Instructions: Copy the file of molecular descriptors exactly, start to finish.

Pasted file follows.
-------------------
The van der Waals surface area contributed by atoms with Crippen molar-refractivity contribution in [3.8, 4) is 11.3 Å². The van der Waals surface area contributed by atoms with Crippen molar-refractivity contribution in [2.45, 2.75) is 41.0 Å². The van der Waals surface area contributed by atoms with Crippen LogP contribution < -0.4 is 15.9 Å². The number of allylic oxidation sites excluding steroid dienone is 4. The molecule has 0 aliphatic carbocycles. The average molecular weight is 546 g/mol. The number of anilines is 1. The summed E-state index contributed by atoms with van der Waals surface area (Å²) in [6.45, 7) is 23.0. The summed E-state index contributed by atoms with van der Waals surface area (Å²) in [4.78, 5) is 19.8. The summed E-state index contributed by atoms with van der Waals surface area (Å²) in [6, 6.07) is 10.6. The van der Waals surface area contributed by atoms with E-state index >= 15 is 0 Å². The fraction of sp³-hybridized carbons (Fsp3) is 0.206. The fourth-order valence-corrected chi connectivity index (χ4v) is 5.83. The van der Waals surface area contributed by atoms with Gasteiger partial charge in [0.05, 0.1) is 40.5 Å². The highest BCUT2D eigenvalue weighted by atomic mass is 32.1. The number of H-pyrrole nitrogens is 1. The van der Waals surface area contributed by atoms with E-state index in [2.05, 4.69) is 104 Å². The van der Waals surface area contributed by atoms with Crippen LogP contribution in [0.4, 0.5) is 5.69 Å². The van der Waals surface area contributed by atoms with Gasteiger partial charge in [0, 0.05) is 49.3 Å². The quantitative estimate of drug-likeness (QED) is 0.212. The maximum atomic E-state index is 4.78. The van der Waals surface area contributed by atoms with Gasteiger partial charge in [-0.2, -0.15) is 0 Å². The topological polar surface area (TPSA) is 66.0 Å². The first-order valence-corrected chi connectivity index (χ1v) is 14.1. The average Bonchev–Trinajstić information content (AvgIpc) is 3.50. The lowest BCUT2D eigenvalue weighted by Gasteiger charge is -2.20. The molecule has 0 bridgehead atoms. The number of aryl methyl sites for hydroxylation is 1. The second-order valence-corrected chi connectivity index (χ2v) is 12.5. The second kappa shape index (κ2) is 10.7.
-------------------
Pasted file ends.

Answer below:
The van der Waals surface area contributed by atoms with Crippen molar-refractivity contribution in [3.8, 4) is 11.3 Å². The van der Waals surface area contributed by atoms with Crippen molar-refractivity contribution in [2.45, 2.75) is 41.0 Å². The van der Waals surface area contributed by atoms with Crippen LogP contribution < -0.4 is 15.9 Å². The number of allylic oxidation sites excluding steroid dienone is 4. The molecule has 0 aliphatic carbocycles. The average molecular weight is 546 g/mol. The number of anilines is 1. The summed E-state index contributed by atoms with van der Waals surface area (Å²) in [6.45, 7) is 23.0. The summed E-state index contributed by atoms with van der Waals surface area (Å²) in [4.78, 5) is 19.8. The summed E-state index contributed by atoms with van der Waals surface area (Å²) in [6, 6.07) is 10.6. The van der Waals surface area contributed by atoms with E-state index >= 15 is 0 Å². The fraction of sp³-hybridized carbons (Fsp3) is 0.206. The fourth-order valence-corrected chi connectivity index (χ4v) is 5.83. The van der Waals surface area contributed by atoms with Gasteiger partial charge in [0.05, 0.1) is 40.5 Å². The highest BCUT2D eigenvalue weighted by atomic mass is 32.1. The number of H-pyrrole nitrogens is 1. The van der Waals surface area contributed by atoms with E-state index in [2.05, 4.69) is 104 Å². The van der Waals surface area contributed by atoms with Crippen LogP contribution in [0.4, 0.5) is 5.69 Å². The van der Waals surface area contributed by atoms with Gasteiger partial charge in [0, 0.05) is 49.3 Å². The quantitative estimate of drug-likeness (QED) is 0.212. The maximum atomic E-state index is 4.78. The van der Waals surface area contributed by atoms with Gasteiger partial charge in [-0.2, -0.15) is 0 Å². The topological polar surface area (TPSA) is 66.0 Å². The first-order valence-corrected chi connectivity index (χ1v) is 14.1. The average Bonchev–Trinajstić information content (AvgIpc) is 3.50. The lowest BCUT2D eigenvalue weighted by Gasteiger charge is -2.20. The molecule has 0 bridgehead atoms. The number of aryl methyl sites for hydroxylation is 1. The second-order valence-corrected chi connectivity index (χ2v) is 12.5. The second kappa shape index (κ2) is 10.7.